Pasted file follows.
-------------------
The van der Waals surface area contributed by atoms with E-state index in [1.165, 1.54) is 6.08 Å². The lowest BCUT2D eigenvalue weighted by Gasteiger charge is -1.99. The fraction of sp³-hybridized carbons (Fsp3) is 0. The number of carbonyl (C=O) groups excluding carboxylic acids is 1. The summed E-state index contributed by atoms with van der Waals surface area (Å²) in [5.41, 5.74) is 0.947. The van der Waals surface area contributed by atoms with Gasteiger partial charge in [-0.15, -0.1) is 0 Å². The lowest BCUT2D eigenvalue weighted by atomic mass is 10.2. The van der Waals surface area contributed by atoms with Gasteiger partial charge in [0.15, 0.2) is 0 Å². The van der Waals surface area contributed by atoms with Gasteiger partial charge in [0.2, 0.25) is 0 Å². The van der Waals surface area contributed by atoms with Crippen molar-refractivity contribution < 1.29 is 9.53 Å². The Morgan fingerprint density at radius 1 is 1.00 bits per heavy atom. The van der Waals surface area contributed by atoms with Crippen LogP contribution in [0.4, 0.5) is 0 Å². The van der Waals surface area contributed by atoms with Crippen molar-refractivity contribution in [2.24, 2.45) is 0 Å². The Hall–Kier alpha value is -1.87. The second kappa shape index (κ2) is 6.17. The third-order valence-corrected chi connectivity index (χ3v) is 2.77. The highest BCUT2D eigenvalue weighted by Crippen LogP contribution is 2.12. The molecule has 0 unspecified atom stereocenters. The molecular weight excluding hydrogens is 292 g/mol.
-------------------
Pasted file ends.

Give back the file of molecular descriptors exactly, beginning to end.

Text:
The van der Waals surface area contributed by atoms with E-state index in [1.165, 1.54) is 6.08 Å². The lowest BCUT2D eigenvalue weighted by Gasteiger charge is -1.99. The fraction of sp³-hybridized carbons (Fsp3) is 0. The number of carbonyl (C=O) groups excluding carboxylic acids is 1. The summed E-state index contributed by atoms with van der Waals surface area (Å²) in [5.41, 5.74) is 0.947. The van der Waals surface area contributed by atoms with Gasteiger partial charge in [-0.15, -0.1) is 0 Å². The lowest BCUT2D eigenvalue weighted by atomic mass is 10.2. The van der Waals surface area contributed by atoms with Gasteiger partial charge in [0.15, 0.2) is 0 Å². The van der Waals surface area contributed by atoms with Gasteiger partial charge in [0.2, 0.25) is 0 Å². The van der Waals surface area contributed by atoms with Crippen molar-refractivity contribution < 1.29 is 9.53 Å². The Morgan fingerprint density at radius 1 is 1.00 bits per heavy atom. The van der Waals surface area contributed by atoms with Crippen LogP contribution in [0.4, 0.5) is 0 Å². The van der Waals surface area contributed by atoms with Crippen molar-refractivity contribution in [2.24, 2.45) is 0 Å². The Hall–Kier alpha value is -1.87. The second kappa shape index (κ2) is 6.17. The third-order valence-corrected chi connectivity index (χ3v) is 2.77. The highest BCUT2D eigenvalue weighted by Crippen LogP contribution is 2.12. The molecule has 0 unspecified atom stereocenters. The molecular weight excluding hydrogens is 292 g/mol.